Outer Wilds | Review

Outer Wilds (2019)

Mobius | Reviewed on PS4

Intergalactic investigation at its finest

The indie title, Outer Wilds, despite its planetary exploration, quantum anomalies, and repeating solar supernovas, manages to tell a surprisingly grounded story. Being able to foil the spiraling story of an ancient, alien civilization with one that sees you sitting around a campfire with your friends is no easy feat, and yet, this title does so in a genuinely heartfelt fashion. Outer Wilds involves a Groundhog Day-style timeloop, 22 minutes long, that inevitably ends in the sun going supernova, and destroying the universe and all who inhabit it. It’s up to you to pick up the trail of the Nomai (a precursor race) on a handful of neighbouring planets, and unravel their secrets; you’ll have to uncover the nature of the never-ending loop, and find out if there is a way to change the fate of your own people. It’s heavy stuff – nothing to do with gravity – but you might want to take a breather, and roast a marshmallow or two along the way.

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Toasting marshmallows on Timber Hearth.

You start on the planet of Timber Hearth, in a quaint, forested village inhabited by the four-eyed Hearthians. This area has multiple tutorial options, from teaching you the basics of zero-gravity travel with your jetpack, to a quick rundown of the dangers of ghost matter. Once you’ve visited the observatory – which offers a quick snapshot of many of the creatures and curiosities that you’ll encounter during your travels – and obtained your launch codes, you’re free to explore the galaxy at your leisure. This title follows in the footsteps of puzzle games like Myst, offering no a linear pathways, or explanation of what the game requires of you. It’s completely up to you where and when you choose to explore – which can be both refreshing, and perplexing. While all of your discoveries will be permanently stored in your ship’s log for you to review when you choose, there is no way of knowing when (or if) you’ve discovered all a planet has to offer. Exploration is truly the core of this title, and you’ll get out of it what you put into it. Because the heart of both the gameplay and the narrative lie in this intergalactic sleuthing, Outer Wilds requires you to be patient and thorough.

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Approaching Dark Bramble.

Exploring the varying landscapes of the planets in this game was absolutely wild – the dangers lurking in Dark Bramble, and the volatile environment of Giant’s Deep had me constantly on edge, and very much in awe. I died. A lot. But the constant promise of new discoveries, and getting just a little bit father than I had the last time had me dutifully punching in those launch codes, and resuming my search after every mishap. Each new piece of Nomai text, building left unsearched, and unidentified signal to follow drove me forward. The endless time loop always felt too fast; just as I had dug into exploring a new area, or found a revelatory piece of information, the strangely somber, peaceful musical track that signalled the beginning of the supernova would kick in. I would constantly be telling myself: just one more go; just one more sweep of this area before moving on. And then I would find something else. And repeat. I spent hours faithfully combing each area, and I don’t doubt that I still managed to miss a lot.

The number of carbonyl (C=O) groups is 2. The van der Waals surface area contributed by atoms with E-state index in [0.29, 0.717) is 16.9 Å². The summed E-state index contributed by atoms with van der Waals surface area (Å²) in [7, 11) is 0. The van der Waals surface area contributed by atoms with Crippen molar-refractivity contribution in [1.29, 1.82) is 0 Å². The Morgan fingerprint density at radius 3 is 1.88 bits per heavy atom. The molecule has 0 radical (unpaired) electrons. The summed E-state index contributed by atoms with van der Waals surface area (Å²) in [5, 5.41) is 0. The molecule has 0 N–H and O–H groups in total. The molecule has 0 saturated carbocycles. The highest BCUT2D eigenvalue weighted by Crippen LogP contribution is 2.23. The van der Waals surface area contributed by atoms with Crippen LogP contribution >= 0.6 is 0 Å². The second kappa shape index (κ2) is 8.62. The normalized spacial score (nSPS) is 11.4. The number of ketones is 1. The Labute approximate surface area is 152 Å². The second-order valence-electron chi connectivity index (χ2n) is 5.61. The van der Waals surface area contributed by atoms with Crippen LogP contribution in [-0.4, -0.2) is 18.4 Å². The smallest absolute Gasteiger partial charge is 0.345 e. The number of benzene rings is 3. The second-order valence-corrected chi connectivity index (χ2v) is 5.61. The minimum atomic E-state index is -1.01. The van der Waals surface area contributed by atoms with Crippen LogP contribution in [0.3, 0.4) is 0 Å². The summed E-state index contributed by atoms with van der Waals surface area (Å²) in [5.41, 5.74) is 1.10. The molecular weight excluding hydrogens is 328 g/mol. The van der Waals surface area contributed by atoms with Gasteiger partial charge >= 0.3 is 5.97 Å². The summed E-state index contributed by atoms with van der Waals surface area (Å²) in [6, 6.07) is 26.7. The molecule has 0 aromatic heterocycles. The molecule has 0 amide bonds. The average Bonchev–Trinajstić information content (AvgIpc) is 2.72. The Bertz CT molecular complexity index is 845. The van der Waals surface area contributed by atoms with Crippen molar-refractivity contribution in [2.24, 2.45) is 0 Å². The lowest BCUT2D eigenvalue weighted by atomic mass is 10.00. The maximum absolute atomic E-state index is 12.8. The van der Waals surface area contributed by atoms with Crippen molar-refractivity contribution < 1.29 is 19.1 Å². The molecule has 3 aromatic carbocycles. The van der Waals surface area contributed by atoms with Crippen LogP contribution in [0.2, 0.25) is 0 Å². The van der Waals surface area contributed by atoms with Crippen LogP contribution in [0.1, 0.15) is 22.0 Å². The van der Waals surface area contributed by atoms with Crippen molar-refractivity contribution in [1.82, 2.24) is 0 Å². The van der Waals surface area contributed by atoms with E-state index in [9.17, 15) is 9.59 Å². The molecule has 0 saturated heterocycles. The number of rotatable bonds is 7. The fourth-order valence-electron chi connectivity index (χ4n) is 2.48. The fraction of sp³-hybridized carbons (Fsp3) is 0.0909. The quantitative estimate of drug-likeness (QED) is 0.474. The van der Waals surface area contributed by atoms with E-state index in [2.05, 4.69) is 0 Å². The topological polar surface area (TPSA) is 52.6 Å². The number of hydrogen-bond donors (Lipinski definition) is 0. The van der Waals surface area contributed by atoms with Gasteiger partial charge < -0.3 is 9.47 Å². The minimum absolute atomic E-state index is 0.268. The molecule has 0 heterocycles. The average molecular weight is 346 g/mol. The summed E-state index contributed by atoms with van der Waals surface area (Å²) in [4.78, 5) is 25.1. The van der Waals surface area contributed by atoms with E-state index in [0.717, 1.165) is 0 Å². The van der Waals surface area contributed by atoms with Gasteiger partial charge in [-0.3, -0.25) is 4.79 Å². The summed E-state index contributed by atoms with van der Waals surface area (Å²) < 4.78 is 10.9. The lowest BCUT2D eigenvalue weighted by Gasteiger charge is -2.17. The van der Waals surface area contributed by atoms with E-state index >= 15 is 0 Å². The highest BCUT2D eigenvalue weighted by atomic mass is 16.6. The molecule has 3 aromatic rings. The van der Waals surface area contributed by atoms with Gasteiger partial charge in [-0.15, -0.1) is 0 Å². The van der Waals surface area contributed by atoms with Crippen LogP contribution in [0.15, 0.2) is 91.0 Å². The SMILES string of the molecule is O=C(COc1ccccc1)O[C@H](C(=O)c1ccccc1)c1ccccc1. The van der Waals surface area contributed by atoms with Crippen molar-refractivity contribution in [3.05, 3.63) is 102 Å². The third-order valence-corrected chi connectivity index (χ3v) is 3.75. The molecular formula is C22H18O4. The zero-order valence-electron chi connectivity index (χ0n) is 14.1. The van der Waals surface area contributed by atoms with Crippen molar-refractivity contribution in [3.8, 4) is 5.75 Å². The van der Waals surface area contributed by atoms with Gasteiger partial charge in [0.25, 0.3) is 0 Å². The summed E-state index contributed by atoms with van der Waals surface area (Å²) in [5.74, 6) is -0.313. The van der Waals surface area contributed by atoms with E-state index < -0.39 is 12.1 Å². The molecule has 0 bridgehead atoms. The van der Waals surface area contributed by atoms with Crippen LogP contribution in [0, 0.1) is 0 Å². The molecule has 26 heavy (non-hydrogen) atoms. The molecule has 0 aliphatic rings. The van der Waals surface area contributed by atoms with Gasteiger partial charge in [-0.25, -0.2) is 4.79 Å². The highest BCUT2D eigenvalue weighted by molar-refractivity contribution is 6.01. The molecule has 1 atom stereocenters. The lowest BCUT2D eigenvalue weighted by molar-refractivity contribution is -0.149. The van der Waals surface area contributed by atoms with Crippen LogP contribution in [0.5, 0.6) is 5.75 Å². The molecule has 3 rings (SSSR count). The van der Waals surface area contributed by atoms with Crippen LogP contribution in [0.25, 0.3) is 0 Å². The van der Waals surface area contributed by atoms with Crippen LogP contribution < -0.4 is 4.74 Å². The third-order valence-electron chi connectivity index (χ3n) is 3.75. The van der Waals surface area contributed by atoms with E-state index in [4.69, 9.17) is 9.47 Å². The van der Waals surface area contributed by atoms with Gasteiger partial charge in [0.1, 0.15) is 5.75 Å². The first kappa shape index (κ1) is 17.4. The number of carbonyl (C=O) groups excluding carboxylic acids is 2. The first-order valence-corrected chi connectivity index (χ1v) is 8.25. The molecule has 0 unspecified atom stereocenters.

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Space walk.

Finding the messages left behind by the Nomai were a key element to keeping this story of galactic proportions grounded and relatable. Though in many ways, the Nomai feel as far away and foreign to the Hearthians, as say, the people of the medieval ages do to us, translating their texts and exploring their settlements created a unique sense of connection to their ancient civilization. In the same way that learning monks used to doodle in the margins of hand-copied manuscripts, learning about the Nomai, and reading their personal messages made them feel much closer. It’s a brilliant way that Outer Wilds gets its audience invested in characters that we will never meet or know. One in particular, left behind by a student questioning their ability to live up to their mentor, and missing them terribly, really struck me. These intensely human moments, between dodging satellites, and launching scout probes, made the story of this title something truly unique. It’s a narrative that works on both a grand and small scale, a feat that is not easy to pull off. As this review is spoiler free, I won’t get into its intricacies, but it’s a story worth experiencing. Indie gems are often known for their storytelling, and Outer Wilds is no exception.